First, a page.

1. Discover Your Purpose
As a general rule, there are two basic purposes for a prelude:
a.) to provide background music before a service, and
b.) to prepare people for the beginning of the service.
While the purpose is fairly straightforward, how it is accomplished can vary depending on the type of service in which you are playing. For example, a wedding prelude would be substantially different than a funeral prelude. The prelude you play for a Sunday morning church service may be different from what you would play on a Wednesday evening.
Because of this, you need to choose your music carefully. For a church service, a prelude should typically be uplifting and encouraging. While “meditative” songs are not completely out of the question, most pastors want to begin the service with a spirit of anticipation and excitement. “Does Jesus Care” is a beautiful song that would be well-suited to a prelude before a funeral service, but probably not for a prelude just before the Sunday morning worship service (Be sure to talk to your pastor about what his goals are for the service music, including the preludes!). In the case of a church service, part of your purpose is not only to help the audience to be aware that the service is about to begin, but to help prepare their hearts before the service begins.
Also, be aware of your volume. Play loud enough to be heard, but not so loud that people cannot converse in the auditorium. There is no hard and fast rule for this, but you need to be aware of and sensitive to it. If you are playing in a large auditorium, you may not have to be overly concerned, but in a smaller auditorium, or if your piano is amplified, you need to pay attention.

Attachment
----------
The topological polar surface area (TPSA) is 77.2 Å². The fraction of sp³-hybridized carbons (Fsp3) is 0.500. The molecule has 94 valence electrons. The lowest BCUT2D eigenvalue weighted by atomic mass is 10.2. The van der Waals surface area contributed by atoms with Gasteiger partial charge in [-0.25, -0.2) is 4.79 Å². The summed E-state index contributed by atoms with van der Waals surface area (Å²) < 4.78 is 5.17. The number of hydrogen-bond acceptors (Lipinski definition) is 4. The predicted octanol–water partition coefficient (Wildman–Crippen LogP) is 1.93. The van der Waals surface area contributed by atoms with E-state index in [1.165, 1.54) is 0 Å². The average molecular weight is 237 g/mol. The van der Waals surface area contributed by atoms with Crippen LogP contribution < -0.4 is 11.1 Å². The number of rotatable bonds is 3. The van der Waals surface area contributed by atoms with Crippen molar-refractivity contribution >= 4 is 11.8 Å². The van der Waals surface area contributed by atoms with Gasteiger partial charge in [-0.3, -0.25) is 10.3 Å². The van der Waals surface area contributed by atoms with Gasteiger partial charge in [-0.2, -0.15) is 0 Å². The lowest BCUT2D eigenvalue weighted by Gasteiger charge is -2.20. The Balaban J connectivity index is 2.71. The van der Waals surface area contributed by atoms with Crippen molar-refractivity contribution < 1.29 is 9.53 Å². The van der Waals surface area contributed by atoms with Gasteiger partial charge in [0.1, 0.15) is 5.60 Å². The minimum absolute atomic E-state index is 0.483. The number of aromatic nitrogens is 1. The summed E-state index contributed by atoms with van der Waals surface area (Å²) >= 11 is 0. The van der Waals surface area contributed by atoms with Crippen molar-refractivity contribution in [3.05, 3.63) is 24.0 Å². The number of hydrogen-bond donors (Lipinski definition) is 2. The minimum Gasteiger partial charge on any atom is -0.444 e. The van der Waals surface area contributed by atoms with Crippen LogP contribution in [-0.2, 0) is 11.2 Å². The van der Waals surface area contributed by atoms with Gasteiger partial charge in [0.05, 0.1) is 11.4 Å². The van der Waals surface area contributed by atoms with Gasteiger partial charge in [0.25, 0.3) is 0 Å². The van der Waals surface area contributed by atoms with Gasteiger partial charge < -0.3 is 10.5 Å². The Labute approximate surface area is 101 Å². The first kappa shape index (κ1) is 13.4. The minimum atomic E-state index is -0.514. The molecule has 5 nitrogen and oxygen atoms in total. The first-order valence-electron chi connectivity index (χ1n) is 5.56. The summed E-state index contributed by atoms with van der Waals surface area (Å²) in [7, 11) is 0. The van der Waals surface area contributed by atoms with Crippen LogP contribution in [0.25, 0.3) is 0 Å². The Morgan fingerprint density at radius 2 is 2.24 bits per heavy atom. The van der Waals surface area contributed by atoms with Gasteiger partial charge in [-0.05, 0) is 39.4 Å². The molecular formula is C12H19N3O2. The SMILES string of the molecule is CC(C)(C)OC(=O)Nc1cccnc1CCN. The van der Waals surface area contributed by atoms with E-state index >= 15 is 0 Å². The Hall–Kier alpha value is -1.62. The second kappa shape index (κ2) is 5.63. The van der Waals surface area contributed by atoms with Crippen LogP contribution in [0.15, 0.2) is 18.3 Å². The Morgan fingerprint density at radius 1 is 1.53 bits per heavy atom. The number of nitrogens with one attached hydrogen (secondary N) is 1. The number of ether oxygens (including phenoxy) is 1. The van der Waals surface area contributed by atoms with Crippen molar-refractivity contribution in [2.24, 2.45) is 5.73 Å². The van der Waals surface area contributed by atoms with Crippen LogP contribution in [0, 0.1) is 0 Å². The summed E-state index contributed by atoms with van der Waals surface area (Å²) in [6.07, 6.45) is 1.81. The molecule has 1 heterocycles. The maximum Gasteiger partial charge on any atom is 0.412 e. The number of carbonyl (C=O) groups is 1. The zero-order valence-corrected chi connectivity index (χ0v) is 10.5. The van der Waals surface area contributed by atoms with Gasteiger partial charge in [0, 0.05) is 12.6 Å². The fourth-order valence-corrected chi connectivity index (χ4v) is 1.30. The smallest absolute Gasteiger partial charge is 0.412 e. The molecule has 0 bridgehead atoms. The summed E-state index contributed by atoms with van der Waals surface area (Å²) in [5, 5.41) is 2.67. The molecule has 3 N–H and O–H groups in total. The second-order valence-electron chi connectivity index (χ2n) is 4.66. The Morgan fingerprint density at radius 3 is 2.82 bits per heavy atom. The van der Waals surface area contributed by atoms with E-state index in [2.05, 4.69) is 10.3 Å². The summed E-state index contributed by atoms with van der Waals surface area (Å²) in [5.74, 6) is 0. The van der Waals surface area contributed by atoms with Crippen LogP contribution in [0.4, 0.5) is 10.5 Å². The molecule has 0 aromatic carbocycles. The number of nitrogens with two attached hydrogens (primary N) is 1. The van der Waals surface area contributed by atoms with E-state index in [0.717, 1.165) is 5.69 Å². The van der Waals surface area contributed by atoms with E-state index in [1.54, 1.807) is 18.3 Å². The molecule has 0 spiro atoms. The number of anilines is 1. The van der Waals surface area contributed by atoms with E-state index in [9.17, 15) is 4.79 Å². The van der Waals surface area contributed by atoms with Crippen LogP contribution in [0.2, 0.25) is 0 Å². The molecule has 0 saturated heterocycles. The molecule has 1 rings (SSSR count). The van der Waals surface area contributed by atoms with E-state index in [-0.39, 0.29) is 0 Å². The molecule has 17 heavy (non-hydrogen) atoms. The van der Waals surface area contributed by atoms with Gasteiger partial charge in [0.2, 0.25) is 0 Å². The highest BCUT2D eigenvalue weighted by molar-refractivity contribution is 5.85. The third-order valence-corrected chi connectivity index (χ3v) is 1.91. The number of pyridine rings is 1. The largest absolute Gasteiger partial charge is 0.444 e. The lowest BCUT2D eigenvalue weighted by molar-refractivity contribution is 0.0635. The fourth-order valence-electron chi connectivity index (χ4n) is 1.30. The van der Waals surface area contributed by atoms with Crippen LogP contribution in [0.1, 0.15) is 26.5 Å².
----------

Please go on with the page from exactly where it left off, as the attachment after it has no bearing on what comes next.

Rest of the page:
I remember attending a church once where the pianist played the prelude so loudly that people would go to the foyer to talk, or would have to practically yell if they stayed in the auditorium. That is not our intent! Our goal is not to draw attention to the piano, or to provide a pre-service concert. Remember, a prelude is to be background, not foreground. We should not seek to be the “attraction”.
2. Decide What You Will Play
I mentioned this already, but the songs you choose are important, and should be appropriate for the service in which you are playing. (I am using examples for church services, but the principles hold true for other settings as well.) Here are a few rules of thumb:
A. Select songs that are familiar
Many people won’t think about what you’re playing, but those who are already seated will enjoy being able to sing along, and that will help prepare their hearts for the service to come.
B. Select songs that are suited to the service (some general guidelines)
- Sunday Morning Worship – Anthems, Hymns
Examples: To God Be the Glory; Crown Him With Many Crowns; There Is A Fountain
- Sunday Evening – Songs of Testimony, Encouragement
Examples: He Keeps Me Singing; Isn’t the Love of Jesus Something Wonderful; I Am Resolved; Stand Up, Stand Up for Jesus
- Wednesday Evening – Songs About Faith, Prayer, the Word of God